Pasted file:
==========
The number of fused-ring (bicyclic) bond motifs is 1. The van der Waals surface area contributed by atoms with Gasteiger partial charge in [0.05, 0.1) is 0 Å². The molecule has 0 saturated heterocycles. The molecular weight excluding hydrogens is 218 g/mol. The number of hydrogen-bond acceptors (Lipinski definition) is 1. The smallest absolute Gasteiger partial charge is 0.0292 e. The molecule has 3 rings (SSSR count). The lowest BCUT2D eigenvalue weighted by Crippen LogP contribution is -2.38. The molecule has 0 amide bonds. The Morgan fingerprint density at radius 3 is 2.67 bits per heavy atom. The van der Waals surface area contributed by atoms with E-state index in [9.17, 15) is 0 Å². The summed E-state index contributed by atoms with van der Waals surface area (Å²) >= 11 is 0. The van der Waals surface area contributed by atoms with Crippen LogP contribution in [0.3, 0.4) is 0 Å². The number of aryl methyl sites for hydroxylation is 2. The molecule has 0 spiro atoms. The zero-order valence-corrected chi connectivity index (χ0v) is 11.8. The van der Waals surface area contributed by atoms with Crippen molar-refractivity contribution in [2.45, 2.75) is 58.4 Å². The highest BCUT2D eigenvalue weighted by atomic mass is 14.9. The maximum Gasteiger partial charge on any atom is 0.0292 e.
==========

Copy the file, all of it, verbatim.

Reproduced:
The number of fused-ring (bicyclic) bond motifs is 1. The van der Waals surface area contributed by atoms with Gasteiger partial charge in [0.05, 0.1) is 0 Å². The molecule has 0 saturated heterocycles. The molecular weight excluding hydrogens is 218 g/mol. The number of hydrogen-bond acceptors (Lipinski definition) is 1. The smallest absolute Gasteiger partial charge is 0.0292 e. The molecule has 3 rings (SSSR count). The lowest BCUT2D eigenvalue weighted by Crippen LogP contribution is -2.38. The molecule has 0 amide bonds. The Morgan fingerprint density at radius 3 is 2.67 bits per heavy atom. The van der Waals surface area contributed by atoms with E-state index in [9.17, 15) is 0 Å². The summed E-state index contributed by atoms with van der Waals surface area (Å²) >= 11 is 0. The van der Waals surface area contributed by atoms with Crippen LogP contribution in [0.3, 0.4) is 0 Å². The number of aryl methyl sites for hydroxylation is 2. The molecule has 0 spiro atoms. The zero-order valence-corrected chi connectivity index (χ0v) is 11.8. The van der Waals surface area contributed by atoms with Crippen molar-refractivity contribution in [2.45, 2.75) is 58.4 Å². The highest BCUT2D eigenvalue weighted by atomic mass is 14.9. The maximum Gasteiger partial charge on any atom is 0.0292 e.